Since WWII, though, the idea of “protecting the United States” became more conflated with the notion of “exporting democracy to the world”, to the point where in 1991 and later in 2003, the Iraq wars over control of oilfields in Kuwait and the deposition and murder of the former “ally” to the US, Saddam Hussein, became “vital to American security.”
This was already ringing hollow, and occasionally the Hollywood movie making community pointed it out, one of the most famous lines being “you killed 100,000 people to save a nickel on a gallon of gas…”
And now, we are here. The US is a power looking for a threat, and ever since 2013-2014 when President Vladimir Putin addressed the decadence and decline of the West because of the rejection of traditional values of religion and culture, most particularly Christian culture, his 2014 restriction on homosexuals participating in the Sochi Olympic Games, and his assertion that Russia has every right to pursue and live within its own cultural norms, not to be interfered with or modified by anyone else, the FP wonks perceived that Russia would be the new “threat” to American democracy and security, and the game was on.
President Trump, like a great many Americans, began to see through this narrative. He ran for and won the Presidency with his own sentiments making up part of the reason why: That American forces are sent everywhere for no good reason, and they fight wars for people who do not really appreciate our efforts, but merely use them to their own ends. There are no actual threats to American security from Russia or China, but ISIS, whom Obama carefully ignored and maintained, was a problem.
Now he is facing impeachment because he wished to follow through with this policy idea. It rubs the embeds the wrong way. The problem here is that most of the elected officials are in some way or another either on the embeds’ side or too afraid to speak out and declare to the world that “well, we have been lying about most of this for many, many years.”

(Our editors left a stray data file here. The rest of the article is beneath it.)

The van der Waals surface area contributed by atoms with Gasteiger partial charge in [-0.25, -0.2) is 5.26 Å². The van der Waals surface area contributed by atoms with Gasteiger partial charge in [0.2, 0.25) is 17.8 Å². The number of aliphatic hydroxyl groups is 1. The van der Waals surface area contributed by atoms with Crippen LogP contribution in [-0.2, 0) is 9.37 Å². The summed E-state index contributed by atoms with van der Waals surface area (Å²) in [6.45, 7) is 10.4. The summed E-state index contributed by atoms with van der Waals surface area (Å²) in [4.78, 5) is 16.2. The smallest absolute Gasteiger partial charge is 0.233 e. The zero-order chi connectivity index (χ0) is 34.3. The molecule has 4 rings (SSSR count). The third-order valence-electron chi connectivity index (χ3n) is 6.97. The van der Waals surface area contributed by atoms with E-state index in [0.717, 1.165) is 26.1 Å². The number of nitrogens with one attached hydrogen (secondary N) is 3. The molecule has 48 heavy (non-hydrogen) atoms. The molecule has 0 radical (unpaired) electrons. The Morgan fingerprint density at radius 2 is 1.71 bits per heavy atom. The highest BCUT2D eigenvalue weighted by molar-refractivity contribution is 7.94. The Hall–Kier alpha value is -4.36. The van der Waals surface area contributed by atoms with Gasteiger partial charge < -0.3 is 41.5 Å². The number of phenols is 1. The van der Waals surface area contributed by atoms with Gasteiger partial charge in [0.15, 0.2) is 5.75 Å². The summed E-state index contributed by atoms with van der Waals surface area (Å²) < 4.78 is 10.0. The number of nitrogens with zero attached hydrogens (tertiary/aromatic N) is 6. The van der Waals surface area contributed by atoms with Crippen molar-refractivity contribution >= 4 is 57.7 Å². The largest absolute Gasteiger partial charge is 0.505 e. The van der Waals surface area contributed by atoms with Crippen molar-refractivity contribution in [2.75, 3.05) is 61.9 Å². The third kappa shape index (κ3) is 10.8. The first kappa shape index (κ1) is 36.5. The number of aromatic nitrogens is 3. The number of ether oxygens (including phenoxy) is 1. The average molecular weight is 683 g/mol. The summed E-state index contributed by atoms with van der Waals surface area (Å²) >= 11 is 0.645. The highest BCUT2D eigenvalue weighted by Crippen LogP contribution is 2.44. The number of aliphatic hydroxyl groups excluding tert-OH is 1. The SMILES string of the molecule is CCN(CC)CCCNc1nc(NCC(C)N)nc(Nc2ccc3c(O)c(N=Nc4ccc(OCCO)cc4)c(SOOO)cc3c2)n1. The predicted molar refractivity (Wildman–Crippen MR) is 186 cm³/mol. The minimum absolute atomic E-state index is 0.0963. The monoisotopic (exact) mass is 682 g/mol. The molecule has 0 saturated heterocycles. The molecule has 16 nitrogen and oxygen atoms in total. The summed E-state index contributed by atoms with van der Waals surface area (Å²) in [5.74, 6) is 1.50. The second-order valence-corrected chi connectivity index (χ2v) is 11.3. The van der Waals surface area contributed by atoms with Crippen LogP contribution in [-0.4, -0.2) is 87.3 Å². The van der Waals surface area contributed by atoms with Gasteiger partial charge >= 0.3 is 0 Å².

Readers of The Duran are often very knowledgeable about the real challenges in foreign policy and geopolitics. Some are very given to their own personal variations on this matter, but a great many of us know, for example, that Russia presents no threat to the United States whatsoever, but that the Russian government perceives the US’ aggressive behavior by expanding NATO to surround the territory of the Russian Federation. Georgia. Ukraine. Mongolia. Estonia. Lithuania. Latvia. Poland. Look on a map and one can see the makings of a new “wall” around Russia, armed to the teeth with missiles pointed into Russian territory or at least “over and beyond it to threats like Iran…”
Nonsense. Saudi Arabia is much closer and it is a US ally or its master, depending on perspective.
President Trump however, is not interested in marginalizing Ukraine. He is not interested in marginalizing Russia either. His admission that it is the best idea to accept that Crimea is part of Russia is an example of accepting the reality of the regional politics without digging into either its “inside information” or calling out the generally accepted US position as fundamentally false, fabricated.
A tremendous amount of information on this matter is unacceptable to the press and people in power in the United States. It is unacceptable to move the Overton Window on Russia and Ukraine to the truth. Only a very few journalists seem able to talk about how things really are without retribution from their employers. Tucker Carlson is one example of such an honest journalist. But even his network, Fox News and some of its otherwise excellent reports and anchors all buy into false information about Russia.
More regrettably, this bad intelligence even causes President Trump to make or allow policy moves that are damaging to his own work and wishes. The biggest example of that is his support of the Ambassador-at-large for Religious Affairs, former Kansas Governor Sam Brownback, as he goes throughout the Orthodox Christian world and presses the hierarchy of various churches to accept the creation of the new Ukrainian church structure that itself was a US State Dept operation, worked against the Orthodox Church through its own Ecumenical Patriarch. This is abetted by American ignorance about Orthodox Christianity, and it is also abetted by the stubborn belief among many in power in the United States that people in these other places actually really want the same things we do.